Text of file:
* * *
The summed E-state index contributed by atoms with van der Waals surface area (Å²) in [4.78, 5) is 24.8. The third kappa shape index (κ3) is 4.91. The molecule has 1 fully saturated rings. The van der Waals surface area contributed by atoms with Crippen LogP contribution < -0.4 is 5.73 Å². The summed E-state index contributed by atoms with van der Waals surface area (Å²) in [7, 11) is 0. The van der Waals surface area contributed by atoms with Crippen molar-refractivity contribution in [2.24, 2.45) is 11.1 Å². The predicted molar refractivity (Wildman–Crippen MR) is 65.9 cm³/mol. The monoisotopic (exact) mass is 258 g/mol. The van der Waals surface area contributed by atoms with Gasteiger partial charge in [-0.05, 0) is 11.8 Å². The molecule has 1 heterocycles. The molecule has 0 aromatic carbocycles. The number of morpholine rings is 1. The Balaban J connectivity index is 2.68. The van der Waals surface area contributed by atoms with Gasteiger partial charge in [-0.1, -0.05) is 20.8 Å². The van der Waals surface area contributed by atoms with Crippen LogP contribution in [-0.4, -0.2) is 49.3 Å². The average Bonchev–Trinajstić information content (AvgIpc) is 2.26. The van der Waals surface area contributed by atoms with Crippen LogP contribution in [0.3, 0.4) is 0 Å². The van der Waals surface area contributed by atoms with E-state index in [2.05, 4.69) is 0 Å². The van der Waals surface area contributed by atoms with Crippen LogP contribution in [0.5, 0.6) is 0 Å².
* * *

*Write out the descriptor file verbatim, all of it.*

The summed E-state index contributed by atoms with van der Waals surface area (Å²) in [4.78, 5) is 24.8. The third kappa shape index (κ3) is 4.91. The molecule has 1 fully saturated rings. The van der Waals surface area contributed by atoms with Crippen LogP contribution < -0.4 is 5.73 Å². The summed E-state index contributed by atoms with van der Waals surface area (Å²) in [7, 11) is 0. The van der Waals surface area contributed by atoms with Crippen molar-refractivity contribution in [2.24, 2.45) is 11.1 Å². The predicted molar refractivity (Wildman–Crippen MR) is 65.9 cm³/mol. The monoisotopic (exact) mass is 258 g/mol. The van der Waals surface area contributed by atoms with Gasteiger partial charge in [-0.05, 0) is 11.8 Å². The molecule has 1 heterocycles. The molecule has 0 aromatic carbocycles. The number of morpholine rings is 1. The Balaban J connectivity index is 2.68. The van der Waals surface area contributed by atoms with Gasteiger partial charge in [-0.1, -0.05) is 20.8 Å². The van der Waals surface area contributed by atoms with Crippen LogP contribution in [-0.4, -0.2) is 49.3 Å². The average Bonchev–Trinajstić information content (AvgIpc) is 2.26. The van der Waals surface area contributed by atoms with Crippen LogP contribution in [0.3, 0.4) is 0 Å². The van der Waals surface area contributed by atoms with E-state index in [2.05, 4.69) is 0 Å². The van der Waals surface area contributed by atoms with Crippen LogP contribution in [0.5, 0.6) is 0 Å².